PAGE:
The BioScreen is a wonderful time-saver. Over the weekend it did growth curves using media with 9 different concentrations of phosphate, each with 10 replicates, taking readings every 20 minutes for 46 hr!
This data tells me that my choice of 3 µM added phosphate was good; it gives about four times as much growth as no added phosphate, and twice as much as 1 µM, so the unsupplemented medium probably has about 1 µM contaminating phosphate.
The big surprise is that cells reach higher densities with a moderate amount of phosphate (70 µM) than they do with 250 µM or with the 1500 µM used by Wolfe-Simon et al. I don't think this has any serious implications for our analysis.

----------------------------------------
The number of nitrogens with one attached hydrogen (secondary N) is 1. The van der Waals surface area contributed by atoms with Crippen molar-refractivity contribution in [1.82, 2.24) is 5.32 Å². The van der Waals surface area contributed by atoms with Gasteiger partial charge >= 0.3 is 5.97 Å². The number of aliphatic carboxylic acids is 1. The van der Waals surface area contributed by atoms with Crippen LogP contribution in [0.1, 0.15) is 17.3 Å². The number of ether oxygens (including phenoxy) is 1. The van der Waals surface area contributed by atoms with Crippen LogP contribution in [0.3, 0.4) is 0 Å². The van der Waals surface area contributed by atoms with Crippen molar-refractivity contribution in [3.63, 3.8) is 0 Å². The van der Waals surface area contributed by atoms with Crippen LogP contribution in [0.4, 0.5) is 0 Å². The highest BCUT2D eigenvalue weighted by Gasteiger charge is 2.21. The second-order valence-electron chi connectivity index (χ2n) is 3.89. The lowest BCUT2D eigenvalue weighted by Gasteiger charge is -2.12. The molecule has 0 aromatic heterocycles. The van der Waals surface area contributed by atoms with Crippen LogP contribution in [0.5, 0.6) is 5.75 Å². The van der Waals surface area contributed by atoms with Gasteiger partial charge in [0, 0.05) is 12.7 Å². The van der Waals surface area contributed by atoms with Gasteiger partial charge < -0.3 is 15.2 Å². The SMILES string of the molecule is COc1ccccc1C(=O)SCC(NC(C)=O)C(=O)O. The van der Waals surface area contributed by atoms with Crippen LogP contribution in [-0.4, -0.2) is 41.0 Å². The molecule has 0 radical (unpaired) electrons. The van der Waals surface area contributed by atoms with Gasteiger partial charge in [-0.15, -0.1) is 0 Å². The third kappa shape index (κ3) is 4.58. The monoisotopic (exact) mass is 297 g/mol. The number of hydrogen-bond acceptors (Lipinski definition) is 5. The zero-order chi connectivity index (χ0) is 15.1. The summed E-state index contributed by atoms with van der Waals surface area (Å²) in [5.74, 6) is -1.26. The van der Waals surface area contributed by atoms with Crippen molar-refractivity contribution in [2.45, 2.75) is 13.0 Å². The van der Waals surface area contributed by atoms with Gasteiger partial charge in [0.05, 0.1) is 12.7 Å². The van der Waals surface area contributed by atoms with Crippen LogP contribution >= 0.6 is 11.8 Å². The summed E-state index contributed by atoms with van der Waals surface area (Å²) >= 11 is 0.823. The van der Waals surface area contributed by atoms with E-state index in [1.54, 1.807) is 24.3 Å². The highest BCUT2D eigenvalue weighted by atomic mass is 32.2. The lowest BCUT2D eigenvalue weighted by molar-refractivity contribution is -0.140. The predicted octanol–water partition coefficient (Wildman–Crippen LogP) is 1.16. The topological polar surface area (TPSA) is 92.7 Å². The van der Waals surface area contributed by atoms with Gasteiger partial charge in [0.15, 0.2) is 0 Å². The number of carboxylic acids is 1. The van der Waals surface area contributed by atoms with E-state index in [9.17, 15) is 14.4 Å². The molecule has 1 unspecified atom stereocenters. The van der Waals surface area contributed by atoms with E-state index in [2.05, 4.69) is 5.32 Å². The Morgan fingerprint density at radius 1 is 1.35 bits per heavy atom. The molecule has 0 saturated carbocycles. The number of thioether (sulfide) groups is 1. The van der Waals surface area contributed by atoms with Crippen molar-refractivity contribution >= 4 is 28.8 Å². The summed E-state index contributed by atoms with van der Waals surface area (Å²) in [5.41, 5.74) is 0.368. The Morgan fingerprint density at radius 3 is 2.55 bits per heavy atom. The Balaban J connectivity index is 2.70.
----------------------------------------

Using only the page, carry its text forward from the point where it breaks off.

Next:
I was also surprised to see that the cultures with the higher amounts of phosphate were still growing at the end of the time course. I'm going to replicate these results with another time course, and this time I'll run it for longer (3 days? 4 days?).
An open letter to my fellow industry scientists: Why the March for Science must be led by us
1 hour ago in The Curious Wavefunction